Raw sprouts
Like any fresh produce that’s eaten raw or lightly cooked, sprouts carry a risk of foodborne illness, suggests Foodsafety.gov. While they’re certainly tasty on top of salad, use them with caution. When uncooked, they can harbor harmful bacteria such as salmonella, E. coli and listeria. Sprouts should only be purchased fresh. But young children, pregnant women, the elderly, and anyone whose immune is compromised should avoid sprouts altogether.

So, what about those homegrown sprouts, you ask? Well, when it comes to harmful bacteria, they’re not immune. Even if just a few harmful bacteria are present in or on the seed, the bacteria will multiply quickly during sprouting, even under the sanitary conditions of your home.


Contributor: The Alternative Daily

Your True Crime Obsession Could Be Hurting Your Mental Health

Your True Crime Obsession Could Be Hurting Your Mental Health

Claremont Colonic Clinic Newsletter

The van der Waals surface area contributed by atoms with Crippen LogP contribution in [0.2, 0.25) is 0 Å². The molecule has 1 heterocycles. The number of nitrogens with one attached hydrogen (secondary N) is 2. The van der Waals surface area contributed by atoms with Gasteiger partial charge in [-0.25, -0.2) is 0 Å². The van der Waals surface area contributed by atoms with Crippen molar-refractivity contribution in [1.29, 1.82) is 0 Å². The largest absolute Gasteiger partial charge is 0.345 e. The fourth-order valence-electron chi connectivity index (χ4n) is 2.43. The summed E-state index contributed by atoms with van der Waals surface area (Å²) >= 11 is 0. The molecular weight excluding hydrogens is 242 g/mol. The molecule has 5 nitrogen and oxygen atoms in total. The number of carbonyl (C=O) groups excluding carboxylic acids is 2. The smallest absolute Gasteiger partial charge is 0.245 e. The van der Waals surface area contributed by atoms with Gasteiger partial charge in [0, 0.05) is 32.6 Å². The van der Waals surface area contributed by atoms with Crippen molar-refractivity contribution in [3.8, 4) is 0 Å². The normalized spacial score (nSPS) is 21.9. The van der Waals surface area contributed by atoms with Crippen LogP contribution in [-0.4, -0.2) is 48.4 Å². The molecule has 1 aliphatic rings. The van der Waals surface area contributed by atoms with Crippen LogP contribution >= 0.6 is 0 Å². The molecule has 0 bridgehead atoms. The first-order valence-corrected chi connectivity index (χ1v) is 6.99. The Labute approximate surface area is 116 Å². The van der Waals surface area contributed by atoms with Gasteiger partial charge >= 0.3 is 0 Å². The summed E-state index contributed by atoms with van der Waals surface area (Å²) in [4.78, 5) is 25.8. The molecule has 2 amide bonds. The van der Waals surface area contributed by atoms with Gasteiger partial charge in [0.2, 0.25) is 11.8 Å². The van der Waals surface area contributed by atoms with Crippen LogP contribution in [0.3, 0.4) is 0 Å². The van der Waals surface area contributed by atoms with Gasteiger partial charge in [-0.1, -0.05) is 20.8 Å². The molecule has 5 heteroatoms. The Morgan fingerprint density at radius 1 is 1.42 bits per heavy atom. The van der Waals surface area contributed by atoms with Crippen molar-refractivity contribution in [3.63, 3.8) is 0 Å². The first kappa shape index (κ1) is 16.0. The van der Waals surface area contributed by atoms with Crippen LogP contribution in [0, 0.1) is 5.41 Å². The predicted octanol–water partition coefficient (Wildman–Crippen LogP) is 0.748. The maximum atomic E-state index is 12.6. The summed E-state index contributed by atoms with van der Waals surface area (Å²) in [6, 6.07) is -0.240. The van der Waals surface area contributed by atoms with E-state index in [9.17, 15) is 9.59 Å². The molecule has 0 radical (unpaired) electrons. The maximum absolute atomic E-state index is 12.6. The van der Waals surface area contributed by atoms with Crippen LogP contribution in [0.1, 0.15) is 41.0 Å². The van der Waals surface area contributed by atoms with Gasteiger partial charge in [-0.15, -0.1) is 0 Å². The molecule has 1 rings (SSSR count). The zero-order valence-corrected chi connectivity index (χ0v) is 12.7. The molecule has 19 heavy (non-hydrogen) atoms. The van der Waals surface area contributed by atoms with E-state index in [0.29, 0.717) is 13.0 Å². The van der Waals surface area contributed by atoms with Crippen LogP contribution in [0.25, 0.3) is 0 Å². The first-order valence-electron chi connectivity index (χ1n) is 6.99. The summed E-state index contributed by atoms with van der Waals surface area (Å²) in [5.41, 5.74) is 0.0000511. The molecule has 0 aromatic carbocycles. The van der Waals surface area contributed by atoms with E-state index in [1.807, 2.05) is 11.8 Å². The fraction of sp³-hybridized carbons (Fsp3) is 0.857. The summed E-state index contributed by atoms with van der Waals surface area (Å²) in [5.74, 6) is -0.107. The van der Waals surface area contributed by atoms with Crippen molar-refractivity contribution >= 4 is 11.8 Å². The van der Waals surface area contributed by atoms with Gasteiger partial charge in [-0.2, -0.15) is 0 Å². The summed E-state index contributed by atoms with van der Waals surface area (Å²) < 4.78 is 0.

After a year on high alert, flooding your system with nerve-wracking entertainment may exacerbate problems in other areas of life.
Over the past few years, America’s fascination with true crime has blossomed. Series from the podcast “Serial” to Netflix’s Crime Scene: The Vanishing at the Cecil Hotel have garnered huge followings due, largely, to audiences’ morbid curiosity and the taboo of it all: Why did they do it? How did they do it? What drives them? How were they able to move about society undetected? There’s also the desire to understand the dark side of the human condition. Women—who are often the primary consumers of true crime, according to a 2010 study—tend to view true crime as an educational tool, providing a framework on how to detect potential abusers and avoid dangerous situations. Plus, an unsolved mystery can be entertaining as hell.

Of course, there’s nothing wrong with a daily true crime habit, but if you’re feeling depressed, anxious, or paranoid, you may need to re-evaluate how much you’re taking in. Recent research showed that when people actively consumed crime news, whether through news outlets, radio, or television documentaries, they reported being more fearful of crime—regardless of actual crime rates. The same can be said for true crime fans. It’s important to monitor how you’re feeling as you’re listening, reading, or watching—which is easier said than done—and be aware of how these stories may negatively impact your mental health.